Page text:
Category. The word
κατηγορια originally meant accusation. Aristotle,
however, used the verb κατηγορέω to denote the art of predicating affirmatively. Hence with him
το κατηγούμενον means the predicate,
and as all predication must fall under some one of the necessary
conditions and relations of things, he calls these latter the
Categories, and for the same reason the Latins entitled them
Aristotle makes them ten in number.
1. Substance. 6. Passion.
2. Quantity. 7. Place.
3. Quality. 8. Time.
4. Relation. 9. Posture.
5. Action. 10. Habit.
These are summa genera of conception under which all nations, judgments,
and classifications must be ranged. There are, however, ideas behind and
beyond them, such as existence, good, and the like, which in the
language of the schools are called transcendents and
transcendentals—terms which Kant used in quite different senses (see
Transcendental). Indeed he also used the word
in a sense different from the old one.
Aristotle's division has long
been objected to as a cross one. Relation obviously includes posture,
place, and time, if indeed it does not comprehend every category except
substance. Habit too, as is acknowledged in the treatise on the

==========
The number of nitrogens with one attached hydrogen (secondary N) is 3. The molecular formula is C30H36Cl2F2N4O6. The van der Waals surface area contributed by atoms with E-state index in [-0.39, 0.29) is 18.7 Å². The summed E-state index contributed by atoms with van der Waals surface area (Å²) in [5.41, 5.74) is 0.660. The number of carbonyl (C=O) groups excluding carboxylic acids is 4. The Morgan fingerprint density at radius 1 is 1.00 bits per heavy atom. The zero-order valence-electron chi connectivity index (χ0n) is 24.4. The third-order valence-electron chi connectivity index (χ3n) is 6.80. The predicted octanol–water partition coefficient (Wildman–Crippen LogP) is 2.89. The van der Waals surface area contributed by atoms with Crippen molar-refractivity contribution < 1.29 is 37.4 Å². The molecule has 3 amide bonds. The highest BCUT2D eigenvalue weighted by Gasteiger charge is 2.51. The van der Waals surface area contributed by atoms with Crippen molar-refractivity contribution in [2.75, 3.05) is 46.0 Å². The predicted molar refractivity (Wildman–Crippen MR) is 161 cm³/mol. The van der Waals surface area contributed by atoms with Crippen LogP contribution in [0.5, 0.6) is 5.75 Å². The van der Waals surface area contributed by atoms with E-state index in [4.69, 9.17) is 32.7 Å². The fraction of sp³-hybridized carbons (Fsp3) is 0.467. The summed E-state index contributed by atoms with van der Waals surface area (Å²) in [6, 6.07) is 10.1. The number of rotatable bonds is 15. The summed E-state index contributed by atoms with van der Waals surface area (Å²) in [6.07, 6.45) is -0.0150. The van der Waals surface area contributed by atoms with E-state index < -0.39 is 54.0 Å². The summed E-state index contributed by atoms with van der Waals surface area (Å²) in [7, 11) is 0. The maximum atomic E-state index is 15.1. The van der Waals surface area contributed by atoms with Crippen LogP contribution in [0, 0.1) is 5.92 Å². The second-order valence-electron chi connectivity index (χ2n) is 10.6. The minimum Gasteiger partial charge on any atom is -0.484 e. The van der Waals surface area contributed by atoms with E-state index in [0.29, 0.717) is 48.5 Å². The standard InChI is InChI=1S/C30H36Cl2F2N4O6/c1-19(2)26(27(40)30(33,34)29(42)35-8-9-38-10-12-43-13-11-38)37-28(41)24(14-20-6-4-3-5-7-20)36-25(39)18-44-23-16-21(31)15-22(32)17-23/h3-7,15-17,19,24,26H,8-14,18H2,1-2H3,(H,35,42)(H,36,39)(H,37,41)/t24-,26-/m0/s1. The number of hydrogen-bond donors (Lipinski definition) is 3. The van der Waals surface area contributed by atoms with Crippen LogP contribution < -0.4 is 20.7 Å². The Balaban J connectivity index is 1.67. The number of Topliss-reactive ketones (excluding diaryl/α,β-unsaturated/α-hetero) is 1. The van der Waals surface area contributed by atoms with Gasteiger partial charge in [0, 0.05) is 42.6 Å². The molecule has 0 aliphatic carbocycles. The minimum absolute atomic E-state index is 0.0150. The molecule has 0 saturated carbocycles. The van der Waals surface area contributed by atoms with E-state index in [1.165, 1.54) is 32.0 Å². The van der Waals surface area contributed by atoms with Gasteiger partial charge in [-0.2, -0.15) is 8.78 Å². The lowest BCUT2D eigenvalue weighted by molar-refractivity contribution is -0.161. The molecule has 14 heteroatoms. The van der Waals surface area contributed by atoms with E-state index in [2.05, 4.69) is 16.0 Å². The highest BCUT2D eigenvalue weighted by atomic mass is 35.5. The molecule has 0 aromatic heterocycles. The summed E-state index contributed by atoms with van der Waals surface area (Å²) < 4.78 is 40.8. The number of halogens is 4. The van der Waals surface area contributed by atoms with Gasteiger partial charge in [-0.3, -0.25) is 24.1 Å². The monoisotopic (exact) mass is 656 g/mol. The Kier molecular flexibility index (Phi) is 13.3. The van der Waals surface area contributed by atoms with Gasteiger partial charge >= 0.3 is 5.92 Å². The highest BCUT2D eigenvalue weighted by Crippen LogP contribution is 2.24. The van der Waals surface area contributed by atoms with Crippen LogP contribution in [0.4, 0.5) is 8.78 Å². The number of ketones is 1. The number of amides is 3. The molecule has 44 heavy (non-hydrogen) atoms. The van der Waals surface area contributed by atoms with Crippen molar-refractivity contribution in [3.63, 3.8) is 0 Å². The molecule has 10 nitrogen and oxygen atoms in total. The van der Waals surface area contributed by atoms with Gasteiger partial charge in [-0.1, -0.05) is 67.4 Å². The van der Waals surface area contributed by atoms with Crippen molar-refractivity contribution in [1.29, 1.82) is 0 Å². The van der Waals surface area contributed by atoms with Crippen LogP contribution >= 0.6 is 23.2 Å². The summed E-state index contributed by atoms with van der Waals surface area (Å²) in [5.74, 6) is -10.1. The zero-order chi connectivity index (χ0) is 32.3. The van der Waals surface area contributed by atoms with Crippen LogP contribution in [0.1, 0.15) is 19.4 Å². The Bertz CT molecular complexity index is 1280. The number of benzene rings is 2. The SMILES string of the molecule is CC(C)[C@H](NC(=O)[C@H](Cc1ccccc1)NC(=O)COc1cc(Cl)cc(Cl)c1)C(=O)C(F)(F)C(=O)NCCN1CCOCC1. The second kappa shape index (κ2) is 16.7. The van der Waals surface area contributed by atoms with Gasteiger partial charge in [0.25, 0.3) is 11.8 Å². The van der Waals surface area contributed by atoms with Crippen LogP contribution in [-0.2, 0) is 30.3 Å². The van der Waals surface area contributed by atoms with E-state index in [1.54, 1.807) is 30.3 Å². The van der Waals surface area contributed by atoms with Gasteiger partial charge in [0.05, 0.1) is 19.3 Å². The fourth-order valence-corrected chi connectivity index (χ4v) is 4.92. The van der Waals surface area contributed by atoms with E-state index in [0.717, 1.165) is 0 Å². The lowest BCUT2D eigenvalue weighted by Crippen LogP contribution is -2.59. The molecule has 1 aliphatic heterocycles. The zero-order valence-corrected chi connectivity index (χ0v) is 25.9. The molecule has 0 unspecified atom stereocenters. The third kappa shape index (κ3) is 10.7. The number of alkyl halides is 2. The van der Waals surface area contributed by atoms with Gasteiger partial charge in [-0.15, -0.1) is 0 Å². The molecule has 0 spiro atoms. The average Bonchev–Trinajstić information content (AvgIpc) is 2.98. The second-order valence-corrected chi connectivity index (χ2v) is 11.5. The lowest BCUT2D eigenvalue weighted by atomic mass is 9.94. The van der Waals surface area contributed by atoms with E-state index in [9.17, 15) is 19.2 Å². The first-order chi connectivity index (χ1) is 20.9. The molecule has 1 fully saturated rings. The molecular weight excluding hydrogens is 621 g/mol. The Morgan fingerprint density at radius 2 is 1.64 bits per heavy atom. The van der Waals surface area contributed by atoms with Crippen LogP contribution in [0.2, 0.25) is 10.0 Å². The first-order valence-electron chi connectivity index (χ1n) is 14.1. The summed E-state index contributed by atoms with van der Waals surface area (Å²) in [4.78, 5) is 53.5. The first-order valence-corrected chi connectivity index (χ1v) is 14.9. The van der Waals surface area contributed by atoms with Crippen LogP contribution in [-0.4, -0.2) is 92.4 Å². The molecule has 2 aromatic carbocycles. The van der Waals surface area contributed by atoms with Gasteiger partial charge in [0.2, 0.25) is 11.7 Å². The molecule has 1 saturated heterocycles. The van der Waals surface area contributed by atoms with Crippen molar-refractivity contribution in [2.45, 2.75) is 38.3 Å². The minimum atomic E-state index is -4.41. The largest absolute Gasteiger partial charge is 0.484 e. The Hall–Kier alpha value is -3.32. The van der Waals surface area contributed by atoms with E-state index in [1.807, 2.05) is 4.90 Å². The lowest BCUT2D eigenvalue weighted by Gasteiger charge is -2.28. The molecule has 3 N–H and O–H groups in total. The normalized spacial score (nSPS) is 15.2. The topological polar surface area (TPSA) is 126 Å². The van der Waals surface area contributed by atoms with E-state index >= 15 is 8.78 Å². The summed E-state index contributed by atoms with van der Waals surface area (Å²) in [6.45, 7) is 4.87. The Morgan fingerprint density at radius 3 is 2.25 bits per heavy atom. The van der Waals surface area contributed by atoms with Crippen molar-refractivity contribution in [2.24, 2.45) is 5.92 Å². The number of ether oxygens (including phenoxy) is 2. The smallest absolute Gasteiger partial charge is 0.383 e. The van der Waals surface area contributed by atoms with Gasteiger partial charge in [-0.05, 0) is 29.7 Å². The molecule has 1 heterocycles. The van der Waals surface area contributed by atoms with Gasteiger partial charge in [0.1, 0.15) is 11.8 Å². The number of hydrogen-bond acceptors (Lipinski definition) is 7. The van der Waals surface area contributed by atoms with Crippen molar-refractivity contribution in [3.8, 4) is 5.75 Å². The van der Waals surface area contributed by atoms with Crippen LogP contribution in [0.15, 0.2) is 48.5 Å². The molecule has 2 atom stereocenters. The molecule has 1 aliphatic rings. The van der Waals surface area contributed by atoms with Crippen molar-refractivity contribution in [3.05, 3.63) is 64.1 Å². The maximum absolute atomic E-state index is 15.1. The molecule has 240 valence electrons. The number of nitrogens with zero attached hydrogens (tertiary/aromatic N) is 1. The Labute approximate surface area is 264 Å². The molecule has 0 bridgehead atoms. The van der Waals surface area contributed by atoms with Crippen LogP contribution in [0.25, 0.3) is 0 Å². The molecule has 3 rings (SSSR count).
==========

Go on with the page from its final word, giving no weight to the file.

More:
categories, comes under quality. There have been many classifications of
categories from the Stoics down to Sir W. Hamilton, which the reader may
find and consider for himself. Meanwhile, let it be said that if the Aristotelian division be formally defective, it
would be difficult to convict it of being other than exhaustive. The
word category, as I have said, is employed by Kant in a sense different
from the Aristotelian. He bestows the title on what he deems necessary
and à priori forms of the understanding, whereas the categories of
Aristotle are classifications of à posteriori notions and knowledge
quite as much as, if not rather more than, of à priori.
If Kant has thus changed the philosophical sense of the word category,
modern language has equally done so in another way. It is now
continually used for class of any kind. When one considers how many
words we have synonymous with class, it is difficult to account for men
going out of their way and getting hold of category, except by a sickly
preference for a long and grand word, over a short and familiar one,
especially if the former have a philosophical air. The impropriety of
entitling any class whatever a category will appear if we substitute the
Latin predicament. Common as this misuse of the word category has
become, I think it may still be avoided with advantage. The benefit of
technical terms is impaired by using them in various senses.